The Council Recommendation on the Mobility of Young Volunteers seeks to boost cooperation between organisers of voluntary activities in the EU Member States. It invites civil society organisations and public authorities to develop voluntary activities and to open up these activities to young people from other EU countries.[22]

Youth volunteering supports the 'Youth on the Move' flagship initiative[23] of the Europe 2020 Strategy, putting young people at the centre of the EU's vision of an economy based on knowledge, innovation, high levels of education and skills, inclusive labour markets and active involvement in society.

In 2012, Member States will report back to the Commission on the implementation of the EU Youth Strategy and the Recommendation on the Mobility of Young Volunteers across the EU. On this basis, the Commission will make proposals for further development.

2.2.5. Sport and volunteering

Article 165 of the Treaty on the Functioning of the European Union calls on the EU to take account of structures based on voluntary activities when promoting European sport.

In 2002, Member States recognised the significant contribution of voluntary activity to sport and its economic value in the “Aarhus Declaration on Voluntary Work in Sport”. Volunteering was also one of the key issues in the Commission's 2007 White Paper on Sport which found that voluntary activities in the sport sector strengthen social cohesion and inclusion, promote local democracy and citizenship and provide occasions for non-formal education.[24] In May 2011, the Council identified volunteering in sport as one of the priority themes for EU-level cooperation in its Resolution on an EU work plan for sport.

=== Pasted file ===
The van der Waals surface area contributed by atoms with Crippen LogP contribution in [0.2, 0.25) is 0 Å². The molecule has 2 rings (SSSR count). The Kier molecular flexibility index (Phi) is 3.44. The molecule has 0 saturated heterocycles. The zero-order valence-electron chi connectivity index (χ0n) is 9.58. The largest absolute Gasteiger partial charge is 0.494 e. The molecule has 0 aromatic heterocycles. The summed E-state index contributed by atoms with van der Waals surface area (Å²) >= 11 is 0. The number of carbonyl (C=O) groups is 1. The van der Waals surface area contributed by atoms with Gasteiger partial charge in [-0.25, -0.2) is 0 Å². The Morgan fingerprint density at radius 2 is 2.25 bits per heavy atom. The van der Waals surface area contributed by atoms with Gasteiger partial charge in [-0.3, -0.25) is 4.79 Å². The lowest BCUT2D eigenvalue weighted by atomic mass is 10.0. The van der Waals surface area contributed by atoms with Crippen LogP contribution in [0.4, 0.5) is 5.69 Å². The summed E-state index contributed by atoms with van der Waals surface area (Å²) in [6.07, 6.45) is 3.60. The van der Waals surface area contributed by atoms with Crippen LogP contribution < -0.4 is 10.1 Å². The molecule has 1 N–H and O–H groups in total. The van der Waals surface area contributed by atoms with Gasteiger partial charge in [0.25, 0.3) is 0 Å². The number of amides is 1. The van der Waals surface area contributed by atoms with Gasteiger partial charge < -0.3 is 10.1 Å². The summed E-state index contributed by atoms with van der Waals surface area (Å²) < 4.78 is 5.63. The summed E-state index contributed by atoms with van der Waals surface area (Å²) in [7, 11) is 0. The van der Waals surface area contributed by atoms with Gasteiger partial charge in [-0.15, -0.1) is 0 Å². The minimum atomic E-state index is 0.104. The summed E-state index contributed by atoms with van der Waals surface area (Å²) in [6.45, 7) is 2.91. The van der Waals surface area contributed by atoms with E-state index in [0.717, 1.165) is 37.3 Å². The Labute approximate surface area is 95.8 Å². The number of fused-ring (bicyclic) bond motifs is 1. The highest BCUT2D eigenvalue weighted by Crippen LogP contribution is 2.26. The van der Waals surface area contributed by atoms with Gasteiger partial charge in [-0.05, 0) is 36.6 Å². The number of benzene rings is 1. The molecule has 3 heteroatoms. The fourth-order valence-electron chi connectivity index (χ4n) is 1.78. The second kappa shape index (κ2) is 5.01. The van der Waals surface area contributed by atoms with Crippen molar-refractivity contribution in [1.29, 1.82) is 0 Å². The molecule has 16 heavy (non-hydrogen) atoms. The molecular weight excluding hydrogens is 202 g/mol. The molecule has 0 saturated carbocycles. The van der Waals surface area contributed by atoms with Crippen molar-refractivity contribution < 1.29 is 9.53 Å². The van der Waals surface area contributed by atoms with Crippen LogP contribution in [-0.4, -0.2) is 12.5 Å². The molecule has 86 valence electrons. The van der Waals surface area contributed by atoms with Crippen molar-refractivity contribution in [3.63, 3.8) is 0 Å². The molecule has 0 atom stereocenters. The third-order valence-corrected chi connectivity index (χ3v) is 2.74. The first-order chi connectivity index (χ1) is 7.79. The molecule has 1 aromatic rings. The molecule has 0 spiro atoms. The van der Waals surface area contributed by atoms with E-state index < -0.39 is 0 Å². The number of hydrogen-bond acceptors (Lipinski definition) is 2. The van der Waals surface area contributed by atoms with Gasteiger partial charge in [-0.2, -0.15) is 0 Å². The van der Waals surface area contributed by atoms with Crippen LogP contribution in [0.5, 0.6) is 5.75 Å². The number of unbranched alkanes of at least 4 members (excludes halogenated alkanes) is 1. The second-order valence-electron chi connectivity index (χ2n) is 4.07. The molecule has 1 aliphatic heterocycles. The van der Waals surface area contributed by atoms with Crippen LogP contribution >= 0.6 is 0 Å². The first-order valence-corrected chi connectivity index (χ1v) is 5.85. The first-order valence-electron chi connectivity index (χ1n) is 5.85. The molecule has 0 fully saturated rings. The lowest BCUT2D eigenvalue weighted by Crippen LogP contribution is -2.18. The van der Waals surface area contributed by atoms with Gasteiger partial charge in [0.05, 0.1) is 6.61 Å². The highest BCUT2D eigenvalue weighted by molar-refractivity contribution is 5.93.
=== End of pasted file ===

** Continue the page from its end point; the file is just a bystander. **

The sport sector is able to mobilise more volunteers than any other sector. In most Member States, the sport movement would not exist without volunteering. However, differences among Member States are very large, with some having very low levels of sports volunteering.[25] Member States with a high level of volunteering in sport tend to have a strong volunteering culture and appropriate structures, but also support from public authorities.[26]

Under the 2010 Preparatory Action in the field of sport, the Commission is funding four pilot projects on volunteering and sport.

2.2.6. Employee volunteering as an expression of corporate social responsibility

As an expression of their Corporate Social Responsibility, both the private and public sector can play an important role in promoting voluntary activities. By investing in employee-volunteering, they not only do "good" in the local community, but at the same time improve their reputation and image, help create a team spirit, improve job satisfaction, and raise productivity while allowing employees or officials to develop new skills.

In 2011 the Commission launched initiatives that seek to promote volunteering amongst its staff. These include intranet web resources for staff with information on volunteering opportunities, good practices and practical guidelines for staff wishing to engage in voluntary activities.[27]

2.2.7. The EU's relations with third countries and volunteering Promoting the mobility of third country volunteers in the EU

The mutual benefits of volunteering which stem from the migration of third country volunteers to the EU should also be recognised. In this context, Council Directive 2004/114/EC[28] creates a reference framework for common minimum conditions of entry and residence of third country volunteers which does not depend on the labour-market situation in the host country. The implementation of these provisions is optional for the Member States.

In 2011, the Commission will publish a report on the application of Council Directive 2004/114/EC and, if appropriate, may consider proposing amendments. Humanitarian aid and volunteering